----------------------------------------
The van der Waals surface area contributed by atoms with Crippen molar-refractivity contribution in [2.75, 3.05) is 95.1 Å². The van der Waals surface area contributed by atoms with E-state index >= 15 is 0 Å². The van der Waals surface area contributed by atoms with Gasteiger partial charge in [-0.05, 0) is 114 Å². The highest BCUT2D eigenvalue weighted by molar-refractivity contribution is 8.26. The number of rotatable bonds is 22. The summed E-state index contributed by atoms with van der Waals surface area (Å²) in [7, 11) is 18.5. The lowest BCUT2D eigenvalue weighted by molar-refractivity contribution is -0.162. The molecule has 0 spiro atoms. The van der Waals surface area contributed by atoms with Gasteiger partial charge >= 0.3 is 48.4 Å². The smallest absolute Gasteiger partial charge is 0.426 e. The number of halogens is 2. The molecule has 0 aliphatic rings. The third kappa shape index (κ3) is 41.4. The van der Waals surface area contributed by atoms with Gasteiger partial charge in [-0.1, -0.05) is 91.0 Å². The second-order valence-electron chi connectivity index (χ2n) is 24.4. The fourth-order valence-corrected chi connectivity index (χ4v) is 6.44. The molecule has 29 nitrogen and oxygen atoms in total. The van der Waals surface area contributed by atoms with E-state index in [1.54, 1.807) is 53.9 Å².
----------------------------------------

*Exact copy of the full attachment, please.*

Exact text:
The van der Waals surface area contributed by atoms with Crippen molar-refractivity contribution in [2.75, 3.05) is 95.1 Å². The van der Waals surface area contributed by atoms with E-state index >= 15 is 0 Å². The van der Waals surface area contributed by atoms with Gasteiger partial charge in [-0.05, 0) is 114 Å². The highest BCUT2D eigenvalue weighted by molar-refractivity contribution is 8.26. The number of rotatable bonds is 22. The summed E-state index contributed by atoms with van der Waals surface area (Å²) in [7, 11) is 18.5. The lowest BCUT2D eigenvalue weighted by molar-refractivity contribution is -0.162. The molecule has 0 spiro atoms. The van der Waals surface area contributed by atoms with Gasteiger partial charge >= 0.3 is 48.4 Å². The smallest absolute Gasteiger partial charge is 0.426 e. The number of halogens is 2. The molecule has 0 aliphatic rings. The third kappa shape index (κ3) is 41.4. The van der Waals surface area contributed by atoms with Gasteiger partial charge in [-0.1, -0.05) is 91.0 Å². The second-order valence-electron chi connectivity index (χ2n) is 24.4. The fourth-order valence-corrected chi connectivity index (χ4v) is 6.44. The molecule has 29 nitrogen and oxygen atoms in total. The van der Waals surface area contributed by atoms with E-state index in [1.54, 1.807) is 53.9 Å².